Significant lower extremity muscle atrophy represents an unresolved problem after ACL reconstruction, because the magnitude of quadriceps atrophy and strength loss may exceed 20% to 30% in the first few months postoperatively.39,40,50,81,117 Prolonged quadriceps atrophy may affect the ability to regain normal knee motion and maintain knee extension. Chronic swelling may also cause a limitation of knee motion by inhibiting the function of the quadriceps muscle.29,110,140,145,146 It is important that a knee joint effusion be treated to lessen its deleterious effect on quadriceps function.
Infection may result in loss of knee motion after ACL reconstruction. The rule followed in the authors’ clinical practice is to always consider first that an exaggerated inflammatory response with joint swelling, synovitis, and early limitation of joint motion is caused by a joint infection until proved otherwise. Even when an infectious process appears to have been excluded, a knee joint that does not respond to the gentle modalities to regain knee motion, or that has continued pain or lack of patellar mobility, should undergo repeat aspiration, cell count, culture, and diagnostic studies. In the authors’ experience, the most severe cases of arthrofibrosis that initially are presumed to be on a genetic basis are subsequently proved to have an occult unrecognized infectious etiology. In patients with an established infectious process, the principles of treatment have been discussed (see Chapter 7, Anterior Cruciate Ligament Primary and Revision Reconstruction: Diagnosis, Operative Techniques, and Clinical Outcomes), and it is important that gentle motion and overpressure programs continue to maintain the joint motion. Even in knees with swelling of soft tissues and the initial host response to an infection, it is possible within days after instituting arthroscopic lavage, débridement, and appropriate antibiotics to initiate motion exercises and prevent a flexion contracture or patella infera. Although aggressive management of this complication usually leads to resolution of the infection, studies report permanent loss of extension and flexion in the majority of patients treated, which may be avoidable.80,125,148,153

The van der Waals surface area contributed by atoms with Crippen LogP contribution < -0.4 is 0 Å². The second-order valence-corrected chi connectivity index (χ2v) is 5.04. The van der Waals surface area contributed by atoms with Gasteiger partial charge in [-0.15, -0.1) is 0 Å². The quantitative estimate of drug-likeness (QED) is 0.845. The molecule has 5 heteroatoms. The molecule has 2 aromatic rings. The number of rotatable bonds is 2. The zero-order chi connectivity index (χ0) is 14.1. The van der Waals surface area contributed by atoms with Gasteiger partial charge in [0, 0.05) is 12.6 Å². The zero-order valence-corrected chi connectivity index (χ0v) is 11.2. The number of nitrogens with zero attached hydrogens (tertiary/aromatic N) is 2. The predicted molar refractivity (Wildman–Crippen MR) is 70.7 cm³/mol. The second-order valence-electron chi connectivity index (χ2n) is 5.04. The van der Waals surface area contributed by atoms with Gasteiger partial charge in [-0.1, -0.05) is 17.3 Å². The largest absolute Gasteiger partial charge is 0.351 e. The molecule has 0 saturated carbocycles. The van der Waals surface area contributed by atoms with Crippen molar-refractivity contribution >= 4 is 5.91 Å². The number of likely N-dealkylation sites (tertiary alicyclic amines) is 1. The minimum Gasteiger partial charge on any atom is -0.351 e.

Complex regional pain syndromes and reflex sympathetic dystrophy may cause knee motion problems as a result of quadriceps atrophy, chronic swelling, and an increased sensitivity to pain.49,107 These issues are discussed in detail in Chapter 43, Diagnosis and Treatment of Complex Regional Pain Syndrome. Appropriate management using a variety of medical specialists is essential to diagnose and treat these problems.
In 1972, Enneking and Horowitz36 published one of the first studies on the pathophysiology of a joint contracture after immobilization in humans. The investigators described in a series of case reports the presence of fibrofatty connective tissue in the infrapatellar fat pad, suprapatellar pouch, and posterior recesses of the knee joint with eventual obliteration of the joint cavity. Over time, this tissue was replaced with mature fibrous connective tissue.
Tissue homeostasis is maintained by the normal level of cell growth and proliferation along with the production and turnover of the extracellular matrix.13,15 Polypeptides known as cytokines or growth factors are responsible for the constant signaling that occurs both between local cells (paracrine) and within cells (autocrine). Cytokines exist as small proteins that signal cells in response to injury and infection. One cytokine, interleukin-1, has been found to stimulate platelets and macrophages to release a variety of growth factors, including transforming growth factor–β (TGF-β). TGF-β is thought to be one of the factors (among others19,68,124) mediating Dupuytren’s Contracture.3 Cytokines regulate all aspects of tissue remodeling and may act positively or negatively on tissue damage. This variability results in a wide range of potential responses to injury between patients.